This year the Pulitzer juries responded to the zeitgeist of the Donald Trump era, awarding prizes to works that appraise perhaps the most notable pitfall of the man’s presidency — a society that finds itself increasingly divided along the faultlines of race and gender.
Setting a precedent, this year rapper Kendrick Lamar became the first nonclassical, non-jazz artist to win the prestigious prize for music. The committee also awarded the prize for public service to The New York Times and The New Yorker, and the prize for investigative reporting to The Washington Post, for blowing the lid off institutionalised sexism.
All these bodies of work have found themselves at the centre of movements taking on the culture of impunity about the violence faced by black Americans and women.
Lamar won the award for his 2017 album Damn, which the award panel described as “a virtuosic song collection unified by its vernacular authenticity and rhythmic dynamism that offers affecting vignettes capturing the complexity of modern African-American life”.
The Grammy-nominated artist’s album edged out Michael Gilbertson’s Quartet, which follows the conventions of the string quartet, and Ted Hearne’s Sound from the Bench, a work that mixes chamber choir music with more contemporary instrumental elements. Last year the prize was awarded to an operatic work, Angel’s Bone, by Du Yun.
David Hajdu, one of the music jurors this year, told the New York Times that the panel was forced to consider hip-hop as a genre with “value on its own terms and not just as a resource for use in a field that is more broadly recognised by the institutional establishment as serious or legitimate”.
The recognition comes hard on the heels of a growing acceptance of the genre within sanctified cultural institutions over the past year, including Jay-Z becoming the first rapper to be inducted into the Songwriters’ Hall of Fame.
Damn takes up some of the political criticism of his highly acclaimed 2015 offering, To Pimp a Butterfly, featuring the track Alright, which became a war cry for the #BlackLivesMatter movement.
Trump, whose election the artist once described as a “complete mindfuck”, is not exempt from Lamar’s pointed political commentary. In The Heart Part 4, a pre-album track from Damn, Lamar angrily cuts down the president, placing him among a motley crew of political and cultural villains. “Donald Trump is a chump, know how we feel, punk,” he spits.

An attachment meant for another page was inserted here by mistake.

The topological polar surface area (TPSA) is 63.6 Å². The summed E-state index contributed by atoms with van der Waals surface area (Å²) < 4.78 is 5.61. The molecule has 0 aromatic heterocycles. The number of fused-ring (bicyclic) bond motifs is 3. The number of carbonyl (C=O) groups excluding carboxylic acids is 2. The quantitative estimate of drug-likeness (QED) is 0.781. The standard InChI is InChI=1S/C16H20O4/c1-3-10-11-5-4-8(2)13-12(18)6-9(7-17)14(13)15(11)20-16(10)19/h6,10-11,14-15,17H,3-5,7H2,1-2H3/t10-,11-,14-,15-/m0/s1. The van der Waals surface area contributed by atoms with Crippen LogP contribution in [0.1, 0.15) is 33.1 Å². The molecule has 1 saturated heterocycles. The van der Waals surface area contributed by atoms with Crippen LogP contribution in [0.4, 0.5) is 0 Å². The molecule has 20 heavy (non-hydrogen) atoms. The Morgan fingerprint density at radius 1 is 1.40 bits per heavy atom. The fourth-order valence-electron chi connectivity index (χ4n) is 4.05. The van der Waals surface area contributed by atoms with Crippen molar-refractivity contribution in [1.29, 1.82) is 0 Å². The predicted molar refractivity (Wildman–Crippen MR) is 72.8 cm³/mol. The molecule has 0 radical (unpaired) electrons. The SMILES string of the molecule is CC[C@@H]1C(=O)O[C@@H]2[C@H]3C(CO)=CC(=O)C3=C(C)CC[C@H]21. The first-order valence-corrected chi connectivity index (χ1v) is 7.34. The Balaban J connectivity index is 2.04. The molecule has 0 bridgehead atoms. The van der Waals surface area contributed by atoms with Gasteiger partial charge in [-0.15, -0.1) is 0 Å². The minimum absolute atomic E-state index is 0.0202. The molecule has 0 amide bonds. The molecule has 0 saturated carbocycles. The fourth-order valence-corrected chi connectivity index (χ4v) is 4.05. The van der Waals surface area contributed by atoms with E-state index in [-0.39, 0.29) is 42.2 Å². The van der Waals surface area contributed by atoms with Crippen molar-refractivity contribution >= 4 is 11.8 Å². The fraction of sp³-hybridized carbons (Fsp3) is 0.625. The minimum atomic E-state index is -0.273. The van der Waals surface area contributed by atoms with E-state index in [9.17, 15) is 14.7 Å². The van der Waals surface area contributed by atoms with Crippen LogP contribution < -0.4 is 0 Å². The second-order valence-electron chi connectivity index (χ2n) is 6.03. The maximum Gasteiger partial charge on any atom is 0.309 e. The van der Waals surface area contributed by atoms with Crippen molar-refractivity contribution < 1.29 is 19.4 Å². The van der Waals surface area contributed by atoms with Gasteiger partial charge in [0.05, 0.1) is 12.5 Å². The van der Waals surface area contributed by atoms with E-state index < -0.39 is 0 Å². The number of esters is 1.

Although Ronan Farrow’s remarkable New Yorker investigation, headlined “Donald Trump, a Playboy model, and a system for concealing infidelity”, wasn’t among those honoured by the Pulitzer board, the fact that it was awarded the prize for a range of other articles that take sexual harassers to task seems like a thumb in the eye of the man whom many regard as the face of sexism.
The investigations led by Jodi Kantor, Megan Twohey and Farrow, which became a catalyst for the viral #MeToo movement, were described by the board as “explosive, impactful journalism that exposed powerful and wealthy sexual predators”.
The legendary takedown of Harvey Weinstein has brought to light a running list of 85 women who have accused the Hollywood mogul of rape and sexual abuse, ultimately leading to his cultural exile. The exposés have also directly ended the careers of political commentator Bill O’Reilly, comic Louis CK and restaurateur Ken Friedman.
#MeToo has also helped to force institutions such as the United States’ national gymnastics body and Vice Media to own up for failing to intervene in cases of rape and sexual harassment.
The Pulitzer board also recognised The Washington Post for its investigation into sexual misconduct accusations against American senate candidate Roy Moore by six teenage girls, a report that upended the Alabama senate race.
The Pulitzer prize has long stood as a symbol of sanctified Americanness, but nowadays what that means — especially to a section of the elite that has in the past associated its patriotism with liberal values — seems shaken by the very public outpouring of racist, sexist and other prejudicial ideologies.
And so, what seems like a cultural renaissance might be this elite’s way of dealing with the USs’s steady drift towards the right.